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© Arone Meeks/ Licensed by Viscopy, 2017

Study for First Voyage to Possession Island

Date: 2012
Display dimensions: 400 × 800 × 20 mm
Overall: 405 × 800 × 20 mm
Medium: Synthetic Polymer paint on unframed stretched canvas
Credit Line: ANMM Collection
Object Copyright: © Arone Meeks
Object Name: Painting
Object No: 00054538
Related Place:Possession Island,

User Terms

    A study by Arone Meeks for a later painting titled 'First Voyage to Possession Island'. It depicts a canoe made of leaves, tracks and waterholes entering a mangrove at sun set. From the canoe emerge six spiritual figures whose limbs are part of the canoe.

    This work by Meeks reflects upon the personal and cultural relevance of the artists own journey to this historically loaded site which he sees as both a physical marker of first contact and a symbolic divider between our post and pre-settlement histories. Here Meeks reflects his own experience of the voyage.
    SignificanceThis work by Arone Meeks is significant in providing a contemporary Indigenous perspective of first contact and European occupation within Australia. It formed part of the East Coast Encounter exhibition as part of an ongoing attempt to provide an Indigenous perspective on Australia's history.
    HistoryPossession Island, also known as Bedanug Island, is an island in the Torres Strait Islands group off the coast of far north coast of Queensland. The island was a landing site for Captain James Cook when on the 22 August 1770 he recorded:

    "I now once more hoisted English Coulers and in the Name of His Majesty King George the Third took possession of the whole Eastern the name New South Wales, together with all the Bays, Harbours Rivers and Islands situate upon the said coast."

    As part of the East Coast Encounters initiative, artists involved travelled to Possession Island to experience the location of such a divisive moment in history.

    Meeks created this work following a trip to Possession Island. He sees this site as both a physical marker of first contact and symbolic divider between our post and pre-settlement histories. He was struck by the beauty of the whole area as a living entity and connected this with his personal knowledge of the island and its many traditional uses. He produced this work as a symbolic reclamation of Possession Island. The luminous canoe represents a vehicle for travelling back to the Dreamtime.

    "In Australian indigenous culture, the more you talk or paint about your story or country, the stronger this connection becomes.
    Through this work, I realised visually all the most important aspects of who I am and the images of great significance to me. Contained at the left, within the canoe, is the ‘guiding light’. This figure represents my elders, teachers and people who have guided me. His head is illuminated and decorated with cockatoo feathers and a glowing light that leads the way. He also carries a sacred dillybag.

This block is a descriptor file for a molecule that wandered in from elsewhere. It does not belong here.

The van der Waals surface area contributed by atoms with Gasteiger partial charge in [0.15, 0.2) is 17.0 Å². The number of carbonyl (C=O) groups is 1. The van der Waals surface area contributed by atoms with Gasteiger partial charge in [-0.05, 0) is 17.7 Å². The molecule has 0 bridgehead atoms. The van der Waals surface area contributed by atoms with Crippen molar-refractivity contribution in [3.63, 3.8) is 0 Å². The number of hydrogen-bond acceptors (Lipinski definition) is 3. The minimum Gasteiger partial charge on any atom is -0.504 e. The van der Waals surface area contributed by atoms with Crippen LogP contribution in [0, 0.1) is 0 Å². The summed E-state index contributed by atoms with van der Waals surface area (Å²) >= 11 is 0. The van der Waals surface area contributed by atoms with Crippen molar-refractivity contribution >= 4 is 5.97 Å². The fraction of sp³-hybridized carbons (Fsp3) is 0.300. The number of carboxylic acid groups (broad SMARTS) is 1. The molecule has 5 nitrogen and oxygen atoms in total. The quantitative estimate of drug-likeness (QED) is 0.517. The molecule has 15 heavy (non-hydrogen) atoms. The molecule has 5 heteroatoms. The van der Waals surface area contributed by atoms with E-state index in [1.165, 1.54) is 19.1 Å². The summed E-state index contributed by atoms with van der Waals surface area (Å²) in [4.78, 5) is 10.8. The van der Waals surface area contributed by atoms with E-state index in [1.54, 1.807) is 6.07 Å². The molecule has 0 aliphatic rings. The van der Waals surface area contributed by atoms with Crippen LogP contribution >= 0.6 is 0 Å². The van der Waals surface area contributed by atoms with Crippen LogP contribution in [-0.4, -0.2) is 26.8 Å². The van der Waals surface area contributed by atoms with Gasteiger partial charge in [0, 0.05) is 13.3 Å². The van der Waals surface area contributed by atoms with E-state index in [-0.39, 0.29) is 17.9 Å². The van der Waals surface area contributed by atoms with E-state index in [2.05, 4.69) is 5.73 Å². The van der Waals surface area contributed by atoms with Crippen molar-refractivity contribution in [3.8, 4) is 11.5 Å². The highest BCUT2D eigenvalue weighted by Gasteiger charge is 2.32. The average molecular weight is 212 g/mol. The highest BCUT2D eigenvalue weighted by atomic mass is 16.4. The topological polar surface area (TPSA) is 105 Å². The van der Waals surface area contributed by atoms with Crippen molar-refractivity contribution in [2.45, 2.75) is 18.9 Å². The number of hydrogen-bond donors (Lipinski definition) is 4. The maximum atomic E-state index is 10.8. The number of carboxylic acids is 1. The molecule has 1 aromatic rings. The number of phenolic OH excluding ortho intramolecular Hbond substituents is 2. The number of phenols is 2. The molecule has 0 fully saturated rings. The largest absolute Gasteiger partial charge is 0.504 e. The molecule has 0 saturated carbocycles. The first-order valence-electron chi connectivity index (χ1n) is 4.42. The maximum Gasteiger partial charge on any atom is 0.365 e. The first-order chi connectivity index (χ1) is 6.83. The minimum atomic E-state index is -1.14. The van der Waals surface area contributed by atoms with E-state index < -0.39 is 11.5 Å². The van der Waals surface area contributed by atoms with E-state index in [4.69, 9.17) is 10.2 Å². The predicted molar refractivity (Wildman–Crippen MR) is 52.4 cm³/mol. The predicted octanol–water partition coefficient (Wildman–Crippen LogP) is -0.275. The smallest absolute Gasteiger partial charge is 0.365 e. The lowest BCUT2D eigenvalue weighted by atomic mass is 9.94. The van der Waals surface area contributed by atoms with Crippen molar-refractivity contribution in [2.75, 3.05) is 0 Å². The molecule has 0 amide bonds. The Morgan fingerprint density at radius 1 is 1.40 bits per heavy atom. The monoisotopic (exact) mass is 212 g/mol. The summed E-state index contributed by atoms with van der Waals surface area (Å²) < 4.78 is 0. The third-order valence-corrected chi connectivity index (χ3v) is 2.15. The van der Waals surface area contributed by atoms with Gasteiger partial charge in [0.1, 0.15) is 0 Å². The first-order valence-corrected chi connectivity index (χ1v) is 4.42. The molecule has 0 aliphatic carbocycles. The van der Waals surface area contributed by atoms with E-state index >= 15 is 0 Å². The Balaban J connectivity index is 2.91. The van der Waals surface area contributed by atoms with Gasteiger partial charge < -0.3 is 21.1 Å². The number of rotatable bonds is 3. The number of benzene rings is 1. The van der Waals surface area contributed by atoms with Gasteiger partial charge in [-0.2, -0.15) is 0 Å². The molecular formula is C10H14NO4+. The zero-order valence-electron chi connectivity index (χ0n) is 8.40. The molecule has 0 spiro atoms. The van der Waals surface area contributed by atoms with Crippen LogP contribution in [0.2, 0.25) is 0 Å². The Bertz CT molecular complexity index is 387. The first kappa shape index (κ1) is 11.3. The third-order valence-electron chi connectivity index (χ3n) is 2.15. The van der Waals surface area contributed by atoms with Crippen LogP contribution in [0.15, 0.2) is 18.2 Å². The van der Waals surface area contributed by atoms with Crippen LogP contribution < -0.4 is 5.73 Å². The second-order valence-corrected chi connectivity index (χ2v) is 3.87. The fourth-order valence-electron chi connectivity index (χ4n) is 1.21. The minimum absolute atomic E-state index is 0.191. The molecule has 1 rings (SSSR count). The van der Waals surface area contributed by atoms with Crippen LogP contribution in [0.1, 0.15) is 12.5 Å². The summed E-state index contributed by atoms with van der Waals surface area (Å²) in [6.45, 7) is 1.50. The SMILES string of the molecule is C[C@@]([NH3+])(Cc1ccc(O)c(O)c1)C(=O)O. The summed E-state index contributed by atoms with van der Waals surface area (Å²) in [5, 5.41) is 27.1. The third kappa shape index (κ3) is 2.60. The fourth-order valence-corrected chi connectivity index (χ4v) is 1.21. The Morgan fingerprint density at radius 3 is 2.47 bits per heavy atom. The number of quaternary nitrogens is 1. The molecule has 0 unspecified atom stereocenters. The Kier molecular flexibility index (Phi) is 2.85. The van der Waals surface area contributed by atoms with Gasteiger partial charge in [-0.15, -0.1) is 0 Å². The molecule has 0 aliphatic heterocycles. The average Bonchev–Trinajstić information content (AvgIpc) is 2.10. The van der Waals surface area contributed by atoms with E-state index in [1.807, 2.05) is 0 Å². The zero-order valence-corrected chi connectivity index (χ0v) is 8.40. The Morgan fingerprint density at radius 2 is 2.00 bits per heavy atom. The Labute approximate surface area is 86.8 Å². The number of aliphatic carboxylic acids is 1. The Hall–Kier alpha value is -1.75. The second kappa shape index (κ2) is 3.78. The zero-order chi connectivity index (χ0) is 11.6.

The second figure in the canoe is my childhood. The dillybags are symbolic of the womb and used in ceremony for young boys to become men.
    The third figure is the personification of ‘singing up country’. The words he sings create rivers, mountains, landmarks, rainforests and life itself.
    Traditionally a work of art was not alive until it had been sung and danced into existence. Above the vessel a gumtree supports an egg, a symbol of life, which contains the rainforest. Beside this is a Frigate seabird. Towards the rear of the canoe is a red circle, representing Saltwater, with a Torres Strait Island pigeon. The figure below is my mother, who is having dialogue with a Quinkin style figure from my country, Laura.
    Contained within the larger canoe are many smaller boats, representing the life journeys within a life. In the saltwater below the boat are irukandji jellyfish. They are also markers of the wet season and the tropics and only appear after the big wet has washed them from the safety of the creeks onto the coastline.
    I use the boat image as a symbol of our times both past and present to represent those who have arrived by sea and made a mark on country, for the better or worse." - Arone Meeks

    Additional Titles

    Assigned title: Study for First Voyage to Possession Island

    Collection title: East Coast Encounters collection

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